- Currently it’s free. A short-term incentive, but free is free and AT&T can easily undercut the over the top providers on termination rates to/from real phones;
- It uses the customer's existing number, no new numbers;
- For enterprise customers, where AT&T’s brand matters;
- Distribution potential of AT&T is not only across the US, but across its global operations;
- Ease of access and mash-up with other AT&T APIs;
- Mash-up with other AT&T network services and applications; and
- The move to cross-carrier APIs means it will work with every carrier in time.
AT&T hacks through API problems
I was impressed with the AT&T Developer Hackathon that ran [early January] - 400 developers with about 470 attendees in total, 74 apps created, lots of innovative uses of the Call Management API powered by Tropo from Voxeo Labs and Ericsson's WebRTC Development Platform, including using mood (measures brainwaves) on whether a call goes through, the app was called 'Good Time' and won the best app prize of $30,000 (€22,448).
The Hackathon reminded me of some of the Android and Sales Force Dot Com events. It was the best by far of any telco developer events I've attended.
RIM had an alpha of their Blackberry 10 operating system available for developers, which was nice. iOS, Android and now BB10 feel very samey these days, its subtle things that differentiate. For example, to see which apps are running on the BB10 is just a swipe not a double click of the button. But BB10 and Windows 8 still suffer from the lack of apps compared to iOS and Android, which is a critical issue for customers.
[B]ack to the Hackathon. GM, Axeda, ArcGIS, SFDC, Microsoft, Nokia, HTC, Voxeo Labs and many more were there helping the developers over the whole of the weekend. [I]t was a lucrative event for many developers, with $125,000 in prizes on offer, including a Chevy Volt [worth] $40,000.
The Hackathon…had developers from the likes of Zappos, to what looked like local high school kids; though they could be in their twenties, I'm just getting old. Zappos ported their app onto BB10 over the weekend. Others built tracking apps that use calling for alerts, lots of apps built for the GM in-car platform, cute voice control apps and games, mHealth applications, fun M2M applications, life recording, social apps, meet-up apps, all built over the weekend and all demonstrating an interesting aspect of using the devices, platforms and APIs offered by AT&T and its partners.
It is a template for the industry on how to foster innovation in the long tail. Finally a telco is getting it right on APIs and engaging the developer community, and not one mention of OneAPI.
On the Monday was the Developer Conference, with 2700 attendees. Most of the developers had gone back to their day jobs or were sleeping off the weekend's activities, so it was more full of familiar faces and operators like Vodafone and Etisalat who were seeing for themselves what is possible with APIs and engaging the long tail. There are now 31,000 AT&T developers, new APIs in speech, advertising, and customer profile are coming in 2013. But what impressed me the most is an API alpha program, where any API can be brought in, no standards required. AT&T gets it - no standards, just do what creates value.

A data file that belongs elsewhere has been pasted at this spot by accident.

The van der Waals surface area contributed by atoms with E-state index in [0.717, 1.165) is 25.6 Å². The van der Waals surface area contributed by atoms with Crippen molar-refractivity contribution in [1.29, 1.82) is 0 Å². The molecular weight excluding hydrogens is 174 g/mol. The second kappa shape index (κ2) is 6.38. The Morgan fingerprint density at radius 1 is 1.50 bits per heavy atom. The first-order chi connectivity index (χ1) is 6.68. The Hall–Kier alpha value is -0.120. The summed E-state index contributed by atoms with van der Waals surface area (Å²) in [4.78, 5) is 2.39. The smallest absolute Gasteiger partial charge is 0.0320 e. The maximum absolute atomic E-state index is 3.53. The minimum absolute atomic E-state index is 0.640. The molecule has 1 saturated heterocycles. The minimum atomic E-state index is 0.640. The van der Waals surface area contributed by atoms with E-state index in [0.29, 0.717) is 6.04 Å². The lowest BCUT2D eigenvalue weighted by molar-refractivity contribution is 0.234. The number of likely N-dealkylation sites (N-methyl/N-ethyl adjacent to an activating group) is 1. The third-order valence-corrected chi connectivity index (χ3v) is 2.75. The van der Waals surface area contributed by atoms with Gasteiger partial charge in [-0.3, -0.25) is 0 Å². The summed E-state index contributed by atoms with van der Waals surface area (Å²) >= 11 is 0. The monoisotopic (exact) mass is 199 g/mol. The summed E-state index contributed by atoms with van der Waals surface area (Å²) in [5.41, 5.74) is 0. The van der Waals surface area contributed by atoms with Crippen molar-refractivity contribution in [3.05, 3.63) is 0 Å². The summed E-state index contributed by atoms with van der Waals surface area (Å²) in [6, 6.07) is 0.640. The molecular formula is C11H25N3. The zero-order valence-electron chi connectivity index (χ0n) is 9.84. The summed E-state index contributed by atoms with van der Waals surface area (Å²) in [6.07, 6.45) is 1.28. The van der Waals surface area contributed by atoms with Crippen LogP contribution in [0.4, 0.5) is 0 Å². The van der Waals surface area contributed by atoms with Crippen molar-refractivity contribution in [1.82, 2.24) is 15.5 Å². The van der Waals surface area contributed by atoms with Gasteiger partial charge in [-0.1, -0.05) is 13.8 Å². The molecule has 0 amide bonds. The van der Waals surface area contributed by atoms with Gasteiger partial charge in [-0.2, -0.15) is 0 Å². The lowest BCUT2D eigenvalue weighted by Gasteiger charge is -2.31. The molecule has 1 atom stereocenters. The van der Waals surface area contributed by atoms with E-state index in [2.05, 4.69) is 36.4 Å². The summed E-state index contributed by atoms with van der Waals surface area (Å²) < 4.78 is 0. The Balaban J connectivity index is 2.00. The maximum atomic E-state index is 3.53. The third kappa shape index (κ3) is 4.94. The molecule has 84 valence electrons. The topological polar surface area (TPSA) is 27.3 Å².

AT&T announced at the conference the AT&T Call Management API powered by Tropo from Voxeo Labs. [T]he AT&T Call Management API will soon be generally available, the AT&T WebRTC API is in alpha and powered by Ericsson and Phono from Voxeo Labs. Note I'm inferring this from the developers I talked to who where using the WebRTC API and said they were using Phono.
Now the first question a developer will ask is why use the AT&T Call Management API rather than Tropo? Here's my view on why, but please let me know what you think.
At the AT&T Hackathon over the weekend many of the apps were using AT&T's Call Management API, the mood control one 'Good Time' - as mentioned previously -, but many others showed the power of embedding communications into what we do every day, from alerting through voice control to easier to use services such as Mya Number, Hear Here, and Talk To You Now. Joyride won a $10,000 prize for using both the AT&T Call Management and WebRTC APIs; it's like a party line for your car to deliver services from music, calling and conferencing, to voice control of web services.
AT&T has broken through the barriers on how to think about APIs that has limited telecom APIs to date: no standards, more APIs are better, let the ecosystem define the APIs, work with the best, engage developers on their terms, and dare to fail. It is creating a platform upon which others can now innovate. [T]he challenge will be now to start to demonstrate the business benefit.
Further change will be required, such as using the APIs to innovate internally. From the AT&T Foundry Zia Syed demo’d at the conference in real time creating services with WebRTC, it was very powerful. Every product marketing or management group in AT&T needs a Zia to experiment, innovate and meet the customers' varying needs at a fraction of the cost at which they do today.
AT&T with its Call Management API and WebRTC API powered by Tropo and Ericsson/Phono from Voxeo Labs is heralding a change in how we deliver the service that built the industry, voice and more broadly communications. It will lower costs by several orders of magnitude, it will enable new services in minutes not years, it will move the focus from technology to the infinite variety of customer needs. Perhaps the telecom industry can survive the onslaught from the VC-funded Bay Area?
Alan Quayle has 22 years experience in the telecommunication industry, focused on developing profitable new businesses in service providers, suppliers and start-ups. For more information, visit www.alanquayle.com/